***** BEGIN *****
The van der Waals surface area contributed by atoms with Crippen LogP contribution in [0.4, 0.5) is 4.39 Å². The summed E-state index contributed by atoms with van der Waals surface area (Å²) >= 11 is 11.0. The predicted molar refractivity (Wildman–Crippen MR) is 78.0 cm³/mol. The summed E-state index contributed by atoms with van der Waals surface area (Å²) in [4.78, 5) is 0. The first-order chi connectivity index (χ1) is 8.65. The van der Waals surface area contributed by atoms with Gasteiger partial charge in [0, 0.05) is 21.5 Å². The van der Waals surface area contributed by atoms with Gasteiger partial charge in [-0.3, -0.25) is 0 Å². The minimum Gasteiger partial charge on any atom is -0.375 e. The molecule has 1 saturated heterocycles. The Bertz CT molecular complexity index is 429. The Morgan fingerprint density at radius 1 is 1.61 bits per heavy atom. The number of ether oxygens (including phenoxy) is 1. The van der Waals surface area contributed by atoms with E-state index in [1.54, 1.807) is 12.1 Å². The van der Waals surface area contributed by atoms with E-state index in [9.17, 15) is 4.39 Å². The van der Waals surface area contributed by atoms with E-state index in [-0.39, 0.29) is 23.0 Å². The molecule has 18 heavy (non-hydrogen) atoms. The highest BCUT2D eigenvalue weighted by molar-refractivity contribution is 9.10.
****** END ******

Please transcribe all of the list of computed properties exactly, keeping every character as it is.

The van der Waals surface area contributed by atoms with Crippen LogP contribution in [0.4, 0.5) is 4.39 Å². The summed E-state index contributed by atoms with van der Waals surface area (Å²) >= 11 is 11.0. The predicted molar refractivity (Wildman–Crippen MR) is 78.0 cm³/mol. The summed E-state index contributed by atoms with van der Waals surface area (Å²) in [4.78, 5) is 0. The first-order chi connectivity index (χ1) is 8.65. The van der Waals surface area contributed by atoms with Gasteiger partial charge in [0, 0.05) is 21.5 Å². The van der Waals surface area contributed by atoms with Gasteiger partial charge in [-0.3, -0.25) is 0 Å². The minimum Gasteiger partial charge on any atom is -0.375 e. The molecule has 1 saturated heterocycles. The Bertz CT molecular complexity index is 429. The Morgan fingerprint density at radius 1 is 1.61 bits per heavy atom. The number of ether oxygens (including phenoxy) is 1. The van der Waals surface area contributed by atoms with E-state index in [1.54, 1.807) is 12.1 Å². The van der Waals surface area contributed by atoms with E-state index in [9.17, 15) is 4.39 Å². The van der Waals surface area contributed by atoms with E-state index in [-0.39, 0.29) is 23.0 Å². The molecule has 18 heavy (non-hydrogen) atoms. The highest BCUT2D eigenvalue weighted by molar-refractivity contribution is 9.10.